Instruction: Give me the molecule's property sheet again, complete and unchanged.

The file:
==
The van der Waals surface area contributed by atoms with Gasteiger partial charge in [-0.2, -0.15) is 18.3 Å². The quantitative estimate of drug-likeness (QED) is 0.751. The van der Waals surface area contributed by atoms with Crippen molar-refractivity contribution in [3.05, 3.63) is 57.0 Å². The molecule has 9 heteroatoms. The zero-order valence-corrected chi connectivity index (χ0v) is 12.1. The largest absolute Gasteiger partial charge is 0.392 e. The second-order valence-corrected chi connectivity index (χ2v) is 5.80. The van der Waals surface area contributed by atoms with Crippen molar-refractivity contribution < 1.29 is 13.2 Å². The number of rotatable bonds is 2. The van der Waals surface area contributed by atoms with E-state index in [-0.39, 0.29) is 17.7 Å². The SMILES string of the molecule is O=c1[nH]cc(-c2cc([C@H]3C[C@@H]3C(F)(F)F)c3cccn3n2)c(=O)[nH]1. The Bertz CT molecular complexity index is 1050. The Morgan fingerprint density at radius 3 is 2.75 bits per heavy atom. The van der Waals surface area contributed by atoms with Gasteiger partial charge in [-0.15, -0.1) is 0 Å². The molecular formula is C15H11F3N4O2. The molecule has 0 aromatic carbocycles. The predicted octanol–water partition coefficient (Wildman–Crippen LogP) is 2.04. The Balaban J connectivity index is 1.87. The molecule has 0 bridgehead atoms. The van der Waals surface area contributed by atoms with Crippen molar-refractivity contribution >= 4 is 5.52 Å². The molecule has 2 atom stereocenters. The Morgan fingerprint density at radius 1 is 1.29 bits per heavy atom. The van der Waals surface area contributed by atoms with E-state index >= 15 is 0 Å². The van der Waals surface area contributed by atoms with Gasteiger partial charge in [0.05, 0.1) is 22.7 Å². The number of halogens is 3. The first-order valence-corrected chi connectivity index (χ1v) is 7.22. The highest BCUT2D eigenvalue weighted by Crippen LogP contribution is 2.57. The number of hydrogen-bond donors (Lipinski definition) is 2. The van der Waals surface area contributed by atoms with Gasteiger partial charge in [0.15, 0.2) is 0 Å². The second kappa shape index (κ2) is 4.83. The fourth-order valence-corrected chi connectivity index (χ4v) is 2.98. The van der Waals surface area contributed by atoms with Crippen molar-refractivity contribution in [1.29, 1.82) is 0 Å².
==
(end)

The van der Waals surface area contributed by atoms with Gasteiger partial charge in [-0.2, -0.15) is 18.3 Å². The quantitative estimate of drug-likeness (QED) is 0.751. The van der Waals surface area contributed by atoms with Crippen molar-refractivity contribution in [3.05, 3.63) is 57.0 Å². The molecule has 9 heteroatoms. The zero-order valence-corrected chi connectivity index (χ0v) is 12.1. The largest absolute Gasteiger partial charge is 0.392 e. The second-order valence-corrected chi connectivity index (χ2v) is 5.80. The van der Waals surface area contributed by atoms with Crippen molar-refractivity contribution < 1.29 is 13.2 Å². The number of rotatable bonds is 2. The van der Waals surface area contributed by atoms with E-state index in [-0.39, 0.29) is 17.7 Å². The SMILES string of the molecule is O=c1[nH]cc(-c2cc([C@H]3C[C@@H]3C(F)(F)F)c3cccn3n2)c(=O)[nH]1. The Bertz CT molecular complexity index is 1050. The Morgan fingerprint density at radius 3 is 2.75 bits per heavy atom. The van der Waals surface area contributed by atoms with Gasteiger partial charge in [-0.15, -0.1) is 0 Å². The molecular formula is C15H11F3N4O2. The molecule has 0 aromatic carbocycles. The predicted octanol–water partition coefficient (Wildman–Crippen LogP) is 2.04. The Balaban J connectivity index is 1.87. The molecule has 0 bridgehead atoms. The van der Waals surface area contributed by atoms with Crippen molar-refractivity contribution >= 4 is 5.52 Å². The molecule has 2 atom stereocenters. The Morgan fingerprint density at radius 1 is 1.29 bits per heavy atom. The van der Waals surface area contributed by atoms with E-state index >= 15 is 0 Å². The van der Waals surface area contributed by atoms with Gasteiger partial charge in [0.05, 0.1) is 22.7 Å². The number of halogens is 3. The first-order valence-corrected chi connectivity index (χ1v) is 7.22. The highest BCUT2D eigenvalue weighted by Crippen LogP contribution is 2.57. The number of hydrogen-bond donors (Lipinski definition) is 2. The van der Waals surface area contributed by atoms with Gasteiger partial charge in [0.15, 0.2) is 0 Å². The second kappa shape index (κ2) is 4.83. The fourth-order valence-corrected chi connectivity index (χ4v) is 2.98. The van der Waals surface area contributed by atoms with Crippen molar-refractivity contribution in [1.29, 1.82) is 0 Å².